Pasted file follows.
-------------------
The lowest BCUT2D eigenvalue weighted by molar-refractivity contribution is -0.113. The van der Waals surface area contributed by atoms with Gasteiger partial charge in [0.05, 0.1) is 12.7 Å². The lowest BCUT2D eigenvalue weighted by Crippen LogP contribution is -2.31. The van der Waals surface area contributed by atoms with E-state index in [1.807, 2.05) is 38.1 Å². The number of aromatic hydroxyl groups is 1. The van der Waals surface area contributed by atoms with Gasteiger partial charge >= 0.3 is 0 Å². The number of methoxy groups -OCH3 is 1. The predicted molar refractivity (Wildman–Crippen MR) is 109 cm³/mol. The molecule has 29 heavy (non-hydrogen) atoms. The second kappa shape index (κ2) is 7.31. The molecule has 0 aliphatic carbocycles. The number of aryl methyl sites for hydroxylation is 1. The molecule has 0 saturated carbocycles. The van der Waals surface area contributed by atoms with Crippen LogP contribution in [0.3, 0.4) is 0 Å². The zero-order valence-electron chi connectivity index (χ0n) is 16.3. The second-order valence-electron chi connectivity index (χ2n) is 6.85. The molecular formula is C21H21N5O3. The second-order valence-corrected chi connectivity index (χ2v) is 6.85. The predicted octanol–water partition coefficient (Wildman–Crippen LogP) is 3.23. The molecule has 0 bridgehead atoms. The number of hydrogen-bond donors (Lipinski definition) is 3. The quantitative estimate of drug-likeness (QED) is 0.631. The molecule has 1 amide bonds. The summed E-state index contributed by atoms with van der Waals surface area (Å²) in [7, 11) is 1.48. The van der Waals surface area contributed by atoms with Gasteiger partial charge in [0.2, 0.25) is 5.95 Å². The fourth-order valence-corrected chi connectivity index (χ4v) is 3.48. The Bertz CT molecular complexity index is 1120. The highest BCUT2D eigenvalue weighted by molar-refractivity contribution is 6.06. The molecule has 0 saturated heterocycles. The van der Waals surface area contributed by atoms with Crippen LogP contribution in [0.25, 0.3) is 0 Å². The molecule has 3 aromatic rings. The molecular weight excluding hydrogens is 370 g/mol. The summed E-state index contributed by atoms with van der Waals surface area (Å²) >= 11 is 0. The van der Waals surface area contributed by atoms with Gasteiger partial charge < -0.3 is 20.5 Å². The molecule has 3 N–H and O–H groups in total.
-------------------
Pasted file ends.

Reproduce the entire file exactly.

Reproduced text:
The lowest BCUT2D eigenvalue weighted by molar-refractivity contribution is -0.113. The van der Waals surface area contributed by atoms with Gasteiger partial charge in [0.05, 0.1) is 12.7 Å². The lowest BCUT2D eigenvalue weighted by Crippen LogP contribution is -2.31. The van der Waals surface area contributed by atoms with E-state index in [1.807, 2.05) is 38.1 Å². The number of aromatic hydroxyl groups is 1. The van der Waals surface area contributed by atoms with Gasteiger partial charge >= 0.3 is 0 Å². The number of methoxy groups -OCH3 is 1. The predicted molar refractivity (Wildman–Crippen MR) is 109 cm³/mol. The molecule has 29 heavy (non-hydrogen) atoms. The second kappa shape index (κ2) is 7.31. The molecule has 0 aliphatic carbocycles. The number of aryl methyl sites for hydroxylation is 1. The molecule has 0 saturated carbocycles. The van der Waals surface area contributed by atoms with Crippen LogP contribution in [0.3, 0.4) is 0 Å². The zero-order valence-electron chi connectivity index (χ0n) is 16.3. The second-order valence-electron chi connectivity index (χ2n) is 6.85. The molecular formula is C21H21N5O3. The second-order valence-corrected chi connectivity index (χ2v) is 6.85. The predicted octanol–water partition coefficient (Wildman–Crippen LogP) is 3.23. The molecule has 0 bridgehead atoms. The number of hydrogen-bond donors (Lipinski definition) is 3. The quantitative estimate of drug-likeness (QED) is 0.631. The molecule has 1 amide bonds. The summed E-state index contributed by atoms with van der Waals surface area (Å²) in [7, 11) is 1.48. The van der Waals surface area contributed by atoms with Gasteiger partial charge in [0.2, 0.25) is 5.95 Å². The fourth-order valence-corrected chi connectivity index (χ4v) is 3.48. The Bertz CT molecular complexity index is 1120. The highest BCUT2D eigenvalue weighted by molar-refractivity contribution is 6.06. The molecule has 0 saturated heterocycles. The van der Waals surface area contributed by atoms with Crippen LogP contribution in [0.25, 0.3) is 0 Å². The molecule has 3 aromatic rings. The molecular weight excluding hydrogens is 370 g/mol. The summed E-state index contributed by atoms with van der Waals surface area (Å²) >= 11 is 0. The van der Waals surface area contributed by atoms with Gasteiger partial charge < -0.3 is 20.5 Å². The molecule has 3 N–H and O–H groups in total.